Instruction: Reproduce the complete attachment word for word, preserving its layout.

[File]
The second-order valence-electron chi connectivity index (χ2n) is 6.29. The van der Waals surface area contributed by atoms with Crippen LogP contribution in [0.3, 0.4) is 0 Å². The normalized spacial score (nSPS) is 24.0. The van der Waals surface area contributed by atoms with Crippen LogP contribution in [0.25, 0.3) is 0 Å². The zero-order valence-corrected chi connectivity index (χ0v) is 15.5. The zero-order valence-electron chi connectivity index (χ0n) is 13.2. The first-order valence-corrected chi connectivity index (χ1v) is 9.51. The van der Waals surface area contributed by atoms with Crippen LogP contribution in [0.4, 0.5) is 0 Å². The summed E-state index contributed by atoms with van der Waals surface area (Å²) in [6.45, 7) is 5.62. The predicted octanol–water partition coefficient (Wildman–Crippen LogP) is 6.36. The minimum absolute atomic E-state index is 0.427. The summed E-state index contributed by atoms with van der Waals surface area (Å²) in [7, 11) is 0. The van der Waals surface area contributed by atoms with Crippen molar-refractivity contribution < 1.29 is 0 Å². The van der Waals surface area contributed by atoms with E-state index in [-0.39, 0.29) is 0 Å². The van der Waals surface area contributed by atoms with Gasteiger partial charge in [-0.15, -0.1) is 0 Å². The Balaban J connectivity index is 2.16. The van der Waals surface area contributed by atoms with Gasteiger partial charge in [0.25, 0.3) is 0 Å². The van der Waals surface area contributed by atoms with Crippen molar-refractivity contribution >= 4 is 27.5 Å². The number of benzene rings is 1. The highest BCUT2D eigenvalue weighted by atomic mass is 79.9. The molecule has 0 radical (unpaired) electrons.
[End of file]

The second-order valence-electron chi connectivity index (χ2n) is 6.29. The van der Waals surface area contributed by atoms with Crippen LogP contribution in [0.3, 0.4) is 0 Å². The normalized spacial score (nSPS) is 24.0. The van der Waals surface area contributed by atoms with Crippen LogP contribution in [0.25, 0.3) is 0 Å². The zero-order valence-corrected chi connectivity index (χ0v) is 15.5. The zero-order valence-electron chi connectivity index (χ0n) is 13.2. The first-order valence-corrected chi connectivity index (χ1v) is 9.51. The van der Waals surface area contributed by atoms with Crippen LogP contribution in [0.4, 0.5) is 0 Å². The summed E-state index contributed by atoms with van der Waals surface area (Å²) in [6.45, 7) is 5.62. The predicted octanol–water partition coefficient (Wildman–Crippen LogP) is 6.36. The minimum absolute atomic E-state index is 0.427. The summed E-state index contributed by atoms with van der Waals surface area (Å²) in [7, 11) is 0. The van der Waals surface area contributed by atoms with Crippen molar-refractivity contribution < 1.29 is 0 Å². The van der Waals surface area contributed by atoms with E-state index in [-0.39, 0.29) is 0 Å². The van der Waals surface area contributed by atoms with Gasteiger partial charge in [-0.15, -0.1) is 0 Å². The Balaban J connectivity index is 2.16. The van der Waals surface area contributed by atoms with Gasteiger partial charge in [0.25, 0.3) is 0 Å². The van der Waals surface area contributed by atoms with Crippen molar-refractivity contribution >= 4 is 27.5 Å². The number of benzene rings is 1. The highest BCUT2D eigenvalue weighted by atomic mass is 79.9. The molecule has 0 radical (unpaired) electrons.